As a brand owner making products in the consumer space, we tend to think that our product is superior and there’s no reason why anyone wouldn’t use us if they’re already buying similar products. It’s a thought that I had whenever I see my friends buy drug store brand lashes instead of the ones from doe. They’ve tried it before, they tell me it’s a better product, yet when they need to buy again, they go for something that’s cheaper and breaks after a day.
My friends and others just like them are well within what I thought my customer demo is. They love makeup, wear lashes, and are women between age 18-28. It puzzled me why despite having a product that is better than other brands on the market (in my opinion), some people still reach for other options.
It wasn’t until I chat with a good friend of mine, Lindsay McCormick from the CPG brand Bite that I realized I had it all wrong this whole time.
I had this misconception that premium products are meant for people that can logically afford it with their income.
In theory, if a car cost $74,000 and using the 20/6/10 rule (20% down, finance over 6 years, 10% of monthly income), after accounting for maintenance and insurance cost, the vehicle would come out to ~$1,186. This means the person buying this $75k car would need to be making $142k a year to reasonably afford the car.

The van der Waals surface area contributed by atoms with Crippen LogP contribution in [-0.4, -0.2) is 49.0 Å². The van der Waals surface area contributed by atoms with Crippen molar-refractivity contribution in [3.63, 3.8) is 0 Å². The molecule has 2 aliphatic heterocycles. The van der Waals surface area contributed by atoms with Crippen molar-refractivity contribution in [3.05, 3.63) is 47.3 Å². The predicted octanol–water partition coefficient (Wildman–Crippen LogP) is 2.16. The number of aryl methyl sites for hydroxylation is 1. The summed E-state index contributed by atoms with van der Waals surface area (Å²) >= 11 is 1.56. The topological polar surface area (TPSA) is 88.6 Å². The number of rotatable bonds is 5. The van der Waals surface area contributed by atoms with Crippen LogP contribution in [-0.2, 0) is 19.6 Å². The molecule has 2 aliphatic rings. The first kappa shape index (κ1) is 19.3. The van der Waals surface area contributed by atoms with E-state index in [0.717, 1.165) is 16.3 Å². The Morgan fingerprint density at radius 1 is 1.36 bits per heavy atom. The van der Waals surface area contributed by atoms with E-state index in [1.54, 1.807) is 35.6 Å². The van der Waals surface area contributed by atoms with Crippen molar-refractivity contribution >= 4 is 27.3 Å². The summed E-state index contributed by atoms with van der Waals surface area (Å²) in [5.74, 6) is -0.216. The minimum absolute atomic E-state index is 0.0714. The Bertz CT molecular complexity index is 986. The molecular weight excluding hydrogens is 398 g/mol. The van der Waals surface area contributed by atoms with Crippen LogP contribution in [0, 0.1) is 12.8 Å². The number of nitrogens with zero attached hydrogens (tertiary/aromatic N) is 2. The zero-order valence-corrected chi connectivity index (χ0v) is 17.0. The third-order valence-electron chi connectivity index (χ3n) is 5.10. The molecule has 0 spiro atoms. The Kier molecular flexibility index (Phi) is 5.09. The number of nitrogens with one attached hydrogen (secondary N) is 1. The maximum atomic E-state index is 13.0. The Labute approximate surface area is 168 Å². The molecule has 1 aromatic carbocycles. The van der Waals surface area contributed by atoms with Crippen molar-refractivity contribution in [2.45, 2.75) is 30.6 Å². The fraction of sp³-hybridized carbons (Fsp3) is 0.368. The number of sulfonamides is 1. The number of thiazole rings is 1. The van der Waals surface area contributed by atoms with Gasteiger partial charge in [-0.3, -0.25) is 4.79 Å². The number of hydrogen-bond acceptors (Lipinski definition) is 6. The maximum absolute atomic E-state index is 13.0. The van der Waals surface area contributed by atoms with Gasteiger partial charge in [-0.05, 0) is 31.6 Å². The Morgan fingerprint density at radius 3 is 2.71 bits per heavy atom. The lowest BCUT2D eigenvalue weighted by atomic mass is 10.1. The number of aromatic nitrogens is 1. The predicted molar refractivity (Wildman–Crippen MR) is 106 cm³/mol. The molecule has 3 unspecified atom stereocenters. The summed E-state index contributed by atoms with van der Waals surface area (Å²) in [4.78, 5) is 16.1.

How many of us know people that drive a luxury vehicle making under $100k? I bet we can all think of a few. The reality here is that these people simply just care more about the byproducts of driving a luxury vehicle (status, access, safety, features) more than some other aspects of their life. Maybe instead of having a travel budget, they stay in and get a nicer whip.
This isn’t a knock on anyone, and candidly I did the same thing when I was younger. What this is supposed to illustrate is that our assumption of what people would spend money on can’t be based on a broad assumption, it needs to get a bit deeper.
At the end of the day, I realized that people will spend more money on more expensive things simply because they just care that much more about it. They’re willing to compromise on other expenses to spend more for the things that they love.
So let’s get this straight and clear – Premium products are NOT only for premium people.
Instead, premium products are for people who HAVE a premium desire.
Let’s look at another example – lululemon.
lululemon markets their activewear at a higher price, around ~$100+. Does that mean their customers are more “rich” or “premium”? Nope, not really. Sure, some of their customers may have a higher income than others, but it does not mean people who realistically shouldn’t spend money for a pair of premium yoga pants don’t buy from them. It is more about their priority. People who have the aspirations to follow the brand’s lifestyle or the comfort of their activewear will purchase them. Sure, there are other brands with similar products that are more affordable, but the people who are buying Lululemon care so much about the brand that they’re willing to pay a premium for it.